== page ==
Dr Chiara Gambi

Lecturer

Research group:
Cognitive Science
Development and Health Psychology
Email:
GambiC@cardiff.ac.uk
Telephone:
029 206 88950
Location:
Tower Building, Park Place

Research summary

Language is essential to most human activities (e.g., making friends, attending school, managing a team), and the reason it is so important is that language is the most powerful and flexible way we have to communicate with other people. I am interested in understanding how language works (i.e., what are the underlying cognitive mechanisms), how it is used in conversations between people, and how children become expert language users through learning.

To find out, I use a range of behavioural and eye-tracking methods. Behaviourally, I have developed a series of joint language tasks, in which people speak at the same time, or finish each other’s sentences. These tasks allow us to study how the way in which we speak is influenced by the presence of other people and what they say. In other behavioural work, I have looked at turn-taking, the smooth system by which we normally avoid speaking at the same time, or leaving long silent gaps in conversations.
Eye-tracking (both of speakers and listeners) provides a window into the cognitive mechanisms underlying language, as we can infer a lot about how quickly people understand and what they are about to say by measuring where they are looking. Using eye-tracking, I study how prediction helps children and adults understand others more efficiently, speak more fluently, and take turns more smoothly. Linguistic prediction is the ability to guess what somebody will say, how they will say it, or when they will stop speaking. Linguistic prediction is a skill that both adult and children appear to possess, although to different degrees. I want to understand how this skill relates to our ability to express thoughts into words (i.e., language production). Moreover, what other functions does prediction serve? Does it help children learn language in the first place? If you can predict, then you can also compare your guesses to what you actually hear, and this process of comparison may help you learn without explicit instruction. If this process underpins language learning, then does it explain all kinds of learning (e.g., both acquiring your first language as a child and adapting to a new accent when you move to a different town?).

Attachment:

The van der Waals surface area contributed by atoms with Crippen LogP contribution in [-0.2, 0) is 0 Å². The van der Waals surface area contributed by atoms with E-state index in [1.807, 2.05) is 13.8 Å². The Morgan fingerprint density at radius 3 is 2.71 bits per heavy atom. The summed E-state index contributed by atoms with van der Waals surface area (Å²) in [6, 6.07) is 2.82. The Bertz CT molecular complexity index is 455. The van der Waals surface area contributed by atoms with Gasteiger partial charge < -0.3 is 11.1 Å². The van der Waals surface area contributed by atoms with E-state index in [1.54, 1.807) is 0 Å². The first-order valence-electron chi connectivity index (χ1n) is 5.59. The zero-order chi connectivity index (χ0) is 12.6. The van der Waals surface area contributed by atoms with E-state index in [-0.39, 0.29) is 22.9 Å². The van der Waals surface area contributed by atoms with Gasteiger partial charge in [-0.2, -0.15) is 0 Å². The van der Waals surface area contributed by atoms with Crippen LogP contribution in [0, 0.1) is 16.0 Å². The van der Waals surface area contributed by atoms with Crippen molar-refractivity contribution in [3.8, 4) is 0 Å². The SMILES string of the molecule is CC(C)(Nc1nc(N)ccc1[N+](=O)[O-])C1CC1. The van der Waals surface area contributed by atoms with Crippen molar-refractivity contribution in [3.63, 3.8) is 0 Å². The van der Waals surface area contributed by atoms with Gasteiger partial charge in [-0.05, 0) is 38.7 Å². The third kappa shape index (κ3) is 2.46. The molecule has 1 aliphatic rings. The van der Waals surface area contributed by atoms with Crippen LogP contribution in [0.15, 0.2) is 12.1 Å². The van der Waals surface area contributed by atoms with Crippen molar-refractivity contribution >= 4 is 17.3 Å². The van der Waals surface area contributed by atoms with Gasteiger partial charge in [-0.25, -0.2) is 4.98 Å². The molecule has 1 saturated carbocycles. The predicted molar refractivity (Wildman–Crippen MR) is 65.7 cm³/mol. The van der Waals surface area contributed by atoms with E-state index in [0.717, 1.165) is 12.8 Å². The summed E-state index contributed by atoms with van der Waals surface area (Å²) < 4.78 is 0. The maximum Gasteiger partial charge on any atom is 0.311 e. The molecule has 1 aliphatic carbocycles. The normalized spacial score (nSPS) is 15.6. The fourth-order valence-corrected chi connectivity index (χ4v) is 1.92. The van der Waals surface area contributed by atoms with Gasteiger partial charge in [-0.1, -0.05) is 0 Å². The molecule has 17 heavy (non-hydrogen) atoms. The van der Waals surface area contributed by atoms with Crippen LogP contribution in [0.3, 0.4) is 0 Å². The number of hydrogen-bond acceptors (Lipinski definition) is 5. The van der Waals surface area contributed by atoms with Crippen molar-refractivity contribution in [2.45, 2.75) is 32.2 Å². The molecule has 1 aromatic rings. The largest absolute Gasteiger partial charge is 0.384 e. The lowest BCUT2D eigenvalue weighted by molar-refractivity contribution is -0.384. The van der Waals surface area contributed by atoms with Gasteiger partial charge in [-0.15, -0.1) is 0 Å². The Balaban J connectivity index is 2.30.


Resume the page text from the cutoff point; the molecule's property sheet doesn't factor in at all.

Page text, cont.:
Finally, I am also interested in how linguistic prediction relates to prediction in other domains (action and perception), mind-reading, and imitation.

Teaching summary

I teach on the Language and Memory course (Year 1, PS2020) and also run Year 2 practicals in Thinking and Reasoning.

Previously, I have taught statistics (R) at both undergraduate and postgraduate level.

Selected publications (2014 onwards)

 

Full list of publications

 

Media activities

content

Research topics and related papers

Joint language tasks
For an overview, see:
Gambi, C., & Pickering, M.J. (2015). Predicting and imagining language. Language, Cognition, and Neuroscience, 31(1), 60-72.
Gambi, C. & Pickering, M.J. (2011). A cognitive architecture for the coordination of utterances. Frontiers in Psychology, 2:275.

Turn-taking in conversation
Corps, R.E., Gambi, C., & Pickering, M.J. (2017). Coordinating utterances during turn-taking: The role of prediction, response preparation, and articulation. Discourse Processes.
Gambi, C., Jachmann, T., & Staudte, M. (2015). The role of prosody and gaze in turn-end anticipation. Proceedings of the 37th Annual Conference of the Cognitive Science Society. Pasadena, CA.

Children’s prediction skills and learning
Gambi, C., Pickering, M.J., & Rabagliati, H. (2016). Beyond associations: Sensitivity to structure in pre-schoolers’ linguistic predictions. Cognition, 157, 340-351.
Rabagliati, H., Gambi, C., & Pickering, M. (2015). Learning to predict or predicting to learn?. Language, Cognition and Neuroscience, 31(1), 94-105.

Prediction and imitation
Lelonkiewicz, J., & Gambi, C. (2016) Spontaneous adaptation explains why people act faster when being imitated. Psychonomic Bulletin & Review.

Research group

Cognitive Science
Development and Health Psychology

Research collaborators

Martin Pickering (Edinburgh)
Hugh Rabagliati (Edinburgh)
Jaroslaw Lelonkiewicz (SISSA)
Roland Pfister (Würzburg)
Kate Messenger (Warwick)
Sotaro Kita (Warwick)

Postgraduate research interests

If you are interested in applying for a PhD, or for further information regarding my postgraduate research, please contact me directly (contact details available on the 'Overview' page), or submit a formal application here.

Current students

Ruth Corps (co-Supervisor), University of Edinburgh: The role of timing and content predictions in turn-taking.

Undergraduate education

2005-2008: BA in Humanities (Linguistics), Bologna University and Collegio Superiore Almae Matris Studiorum, Bologna, Italy

Postgraduate education

2009-2010: MA in Linguistics, Bologna University, Bologna, Italy

2010-2013: PhD in Psychology, University of Edinburgh, Edinburgh, U.K. Thesis title: Imagining and anticipating another speaker’s utterances in joint language tasks. (supervisors: Martin Pickering and Robert Hartsuiker)

Employment

2013-2014: Post-doc, Saarland University, Psycholinguistics Group, Department of Computational Linguistics and Phonetics (with Matt Crocker)

2014-2017: Post-doc, University of Edinburgh, Department of Psychology (with Hugh Rabagliati and Martin Pickering)